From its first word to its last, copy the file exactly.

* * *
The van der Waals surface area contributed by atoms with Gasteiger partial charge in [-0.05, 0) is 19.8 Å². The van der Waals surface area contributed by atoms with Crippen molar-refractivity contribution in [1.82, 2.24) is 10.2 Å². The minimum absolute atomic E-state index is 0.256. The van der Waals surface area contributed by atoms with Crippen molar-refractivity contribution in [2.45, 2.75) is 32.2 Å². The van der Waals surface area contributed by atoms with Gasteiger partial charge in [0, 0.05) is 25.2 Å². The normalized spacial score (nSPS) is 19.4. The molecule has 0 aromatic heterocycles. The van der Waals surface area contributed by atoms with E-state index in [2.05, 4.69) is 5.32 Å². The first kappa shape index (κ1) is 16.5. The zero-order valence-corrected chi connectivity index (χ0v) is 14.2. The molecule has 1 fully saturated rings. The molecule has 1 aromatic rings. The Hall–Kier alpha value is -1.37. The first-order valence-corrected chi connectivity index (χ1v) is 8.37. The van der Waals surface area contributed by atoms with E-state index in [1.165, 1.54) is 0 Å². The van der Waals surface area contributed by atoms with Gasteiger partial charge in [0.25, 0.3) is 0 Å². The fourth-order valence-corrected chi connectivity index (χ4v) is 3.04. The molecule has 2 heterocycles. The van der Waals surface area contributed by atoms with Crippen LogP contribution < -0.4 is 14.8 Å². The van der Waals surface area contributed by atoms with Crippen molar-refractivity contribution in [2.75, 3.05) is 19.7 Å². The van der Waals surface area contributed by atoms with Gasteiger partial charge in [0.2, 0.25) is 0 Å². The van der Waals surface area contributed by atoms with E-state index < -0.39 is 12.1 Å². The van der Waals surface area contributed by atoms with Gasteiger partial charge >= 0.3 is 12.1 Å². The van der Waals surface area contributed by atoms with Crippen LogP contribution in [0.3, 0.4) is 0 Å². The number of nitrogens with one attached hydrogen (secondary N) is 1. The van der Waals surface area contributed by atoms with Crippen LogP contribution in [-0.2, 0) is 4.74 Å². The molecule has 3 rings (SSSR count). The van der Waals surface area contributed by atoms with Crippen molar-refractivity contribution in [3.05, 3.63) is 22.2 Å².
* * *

The van der Waals surface area contributed by atoms with Gasteiger partial charge in [-0.05, 0) is 19.8 Å². The van der Waals surface area contributed by atoms with Crippen molar-refractivity contribution in [1.82, 2.24) is 10.2 Å². The minimum absolute atomic E-state index is 0.256. The van der Waals surface area contributed by atoms with Crippen molar-refractivity contribution in [2.45, 2.75) is 32.2 Å². The van der Waals surface area contributed by atoms with Gasteiger partial charge in [0, 0.05) is 25.2 Å². The normalized spacial score (nSPS) is 19.4. The molecule has 0 aromatic heterocycles. The van der Waals surface area contributed by atoms with E-state index in [2.05, 4.69) is 5.32 Å². The first kappa shape index (κ1) is 16.5. The zero-order valence-corrected chi connectivity index (χ0v) is 14.2. The molecule has 1 fully saturated rings. The molecule has 1 aromatic rings. The Hall–Kier alpha value is -1.37. The first-order valence-corrected chi connectivity index (χ1v) is 8.37. The van der Waals surface area contributed by atoms with E-state index in [1.165, 1.54) is 0 Å². The van der Waals surface area contributed by atoms with Gasteiger partial charge in [0.25, 0.3) is 0 Å². The fourth-order valence-corrected chi connectivity index (χ4v) is 3.04. The molecule has 2 heterocycles. The van der Waals surface area contributed by atoms with Crippen LogP contribution < -0.4 is 14.8 Å². The van der Waals surface area contributed by atoms with Crippen molar-refractivity contribution in [2.75, 3.05) is 19.7 Å². The van der Waals surface area contributed by atoms with Gasteiger partial charge in [0.2, 0.25) is 0 Å². The van der Waals surface area contributed by atoms with E-state index < -0.39 is 12.1 Å². The van der Waals surface area contributed by atoms with Gasteiger partial charge >= 0.3 is 12.1 Å². The van der Waals surface area contributed by atoms with Crippen LogP contribution in [0.3, 0.4) is 0 Å². The number of nitrogens with one attached hydrogen (secondary N) is 1. The van der Waals surface area contributed by atoms with Crippen LogP contribution in [-0.2, 0) is 4.74 Å². The molecule has 3 rings (SSSR count). The van der Waals surface area contributed by atoms with Crippen molar-refractivity contribution in [3.05, 3.63) is 22.2 Å².